- Identify the most comprehensive and specific topic that summarizes your primarily taught content in “What is primarily taught in your course?” The core topic is usually mentioned in the course title. For instance, in “Tennis Complete Course”, “Tennis” should be specified as the subject, not “Sport”, which is general but not specific enough, nor “Tennis Service”, which is too specific and not comprehensive. Learn more about adding topics to your course.
- It is important that your course is categorized and its topic marked correctly to help trainees discover it better. Udysa maintains the right to change the rating whenever. This can influence a solitary course in which a misclassification was recognized, or influence a bigger gathering of courses in light of changes or updates to similar points or classifications (for instance, making another subject or classification.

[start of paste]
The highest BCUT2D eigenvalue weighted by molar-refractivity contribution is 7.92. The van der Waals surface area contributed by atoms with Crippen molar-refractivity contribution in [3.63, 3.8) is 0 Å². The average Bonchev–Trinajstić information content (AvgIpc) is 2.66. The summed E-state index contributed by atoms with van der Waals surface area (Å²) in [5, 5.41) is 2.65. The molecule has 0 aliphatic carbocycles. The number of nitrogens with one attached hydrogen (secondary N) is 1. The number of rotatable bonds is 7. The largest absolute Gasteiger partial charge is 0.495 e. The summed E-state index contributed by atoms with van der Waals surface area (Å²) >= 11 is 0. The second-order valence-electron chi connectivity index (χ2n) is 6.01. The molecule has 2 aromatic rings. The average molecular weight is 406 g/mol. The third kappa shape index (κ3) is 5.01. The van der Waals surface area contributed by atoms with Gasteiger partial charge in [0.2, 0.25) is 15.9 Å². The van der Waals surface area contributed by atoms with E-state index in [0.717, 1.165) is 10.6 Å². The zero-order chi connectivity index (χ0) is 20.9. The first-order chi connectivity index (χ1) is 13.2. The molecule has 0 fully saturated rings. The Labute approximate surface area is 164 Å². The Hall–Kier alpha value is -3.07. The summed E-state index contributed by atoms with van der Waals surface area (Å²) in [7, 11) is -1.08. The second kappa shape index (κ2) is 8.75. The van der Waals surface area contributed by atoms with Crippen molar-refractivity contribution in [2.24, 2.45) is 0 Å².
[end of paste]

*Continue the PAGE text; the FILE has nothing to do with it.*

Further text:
- Course image
The course image should be something unique, relevant and represent your course or brand. The image of your course will appear on the site, in ads, and in emails, so make sure it sets your course apart.
Please review our quality of course images rules to ensure that your course image follows our policies, as it may differ from other streaming services and online learning platforms. You are responsible for any violations of third party copyright that may result from using third-party images or logos without permission.
- Create a promotional video
Create a short promotional video (ideally less than 2 minutes) that trainees can watch before they decide to enroll in your course.